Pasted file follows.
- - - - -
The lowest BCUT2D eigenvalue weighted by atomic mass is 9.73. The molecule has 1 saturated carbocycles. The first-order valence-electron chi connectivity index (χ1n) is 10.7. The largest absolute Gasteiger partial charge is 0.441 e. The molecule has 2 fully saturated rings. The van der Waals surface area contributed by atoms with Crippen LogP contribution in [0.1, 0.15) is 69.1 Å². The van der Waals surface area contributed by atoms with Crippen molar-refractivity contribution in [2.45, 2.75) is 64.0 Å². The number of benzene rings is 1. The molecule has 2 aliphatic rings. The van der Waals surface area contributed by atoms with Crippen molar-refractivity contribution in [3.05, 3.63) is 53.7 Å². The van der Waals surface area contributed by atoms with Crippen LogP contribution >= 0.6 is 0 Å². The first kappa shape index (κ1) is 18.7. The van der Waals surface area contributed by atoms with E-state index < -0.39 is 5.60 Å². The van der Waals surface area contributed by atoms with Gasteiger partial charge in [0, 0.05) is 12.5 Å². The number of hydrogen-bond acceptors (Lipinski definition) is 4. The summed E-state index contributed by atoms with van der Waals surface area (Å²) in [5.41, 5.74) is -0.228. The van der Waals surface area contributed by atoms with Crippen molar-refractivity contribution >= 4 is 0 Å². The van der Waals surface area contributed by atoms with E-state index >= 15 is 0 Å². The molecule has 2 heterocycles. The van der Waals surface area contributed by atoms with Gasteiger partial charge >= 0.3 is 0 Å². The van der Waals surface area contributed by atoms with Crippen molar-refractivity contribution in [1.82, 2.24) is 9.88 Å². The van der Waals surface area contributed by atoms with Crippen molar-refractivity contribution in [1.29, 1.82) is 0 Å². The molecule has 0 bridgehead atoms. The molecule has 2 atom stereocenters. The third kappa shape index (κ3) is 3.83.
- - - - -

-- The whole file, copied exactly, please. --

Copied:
The lowest BCUT2D eigenvalue weighted by atomic mass is 9.73. The molecule has 1 saturated carbocycles. The first-order valence-electron chi connectivity index (χ1n) is 10.7. The largest absolute Gasteiger partial charge is 0.441 e. The molecule has 2 fully saturated rings. The van der Waals surface area contributed by atoms with Crippen LogP contribution in [0.1, 0.15) is 69.1 Å². The van der Waals surface area contributed by atoms with Crippen molar-refractivity contribution in [2.45, 2.75) is 64.0 Å². The number of benzene rings is 1. The molecule has 2 aliphatic rings. The van der Waals surface area contributed by atoms with Crippen molar-refractivity contribution in [3.05, 3.63) is 53.7 Å². The van der Waals surface area contributed by atoms with Crippen LogP contribution >= 0.6 is 0 Å². The first kappa shape index (κ1) is 18.7. The van der Waals surface area contributed by atoms with E-state index < -0.39 is 5.60 Å². The van der Waals surface area contributed by atoms with Gasteiger partial charge in [0, 0.05) is 12.5 Å². The number of hydrogen-bond acceptors (Lipinski definition) is 4. The summed E-state index contributed by atoms with van der Waals surface area (Å²) in [5.41, 5.74) is -0.228. The van der Waals surface area contributed by atoms with Crippen molar-refractivity contribution >= 4 is 0 Å². The van der Waals surface area contributed by atoms with E-state index >= 15 is 0 Å². The molecule has 2 heterocycles. The van der Waals surface area contributed by atoms with Gasteiger partial charge >= 0.3 is 0 Å². The van der Waals surface area contributed by atoms with Crippen molar-refractivity contribution in [1.82, 2.24) is 9.88 Å². The van der Waals surface area contributed by atoms with Crippen molar-refractivity contribution in [1.29, 1.82) is 0 Å². The molecule has 0 bridgehead atoms. The molecule has 2 atom stereocenters. The third kappa shape index (κ3) is 3.83.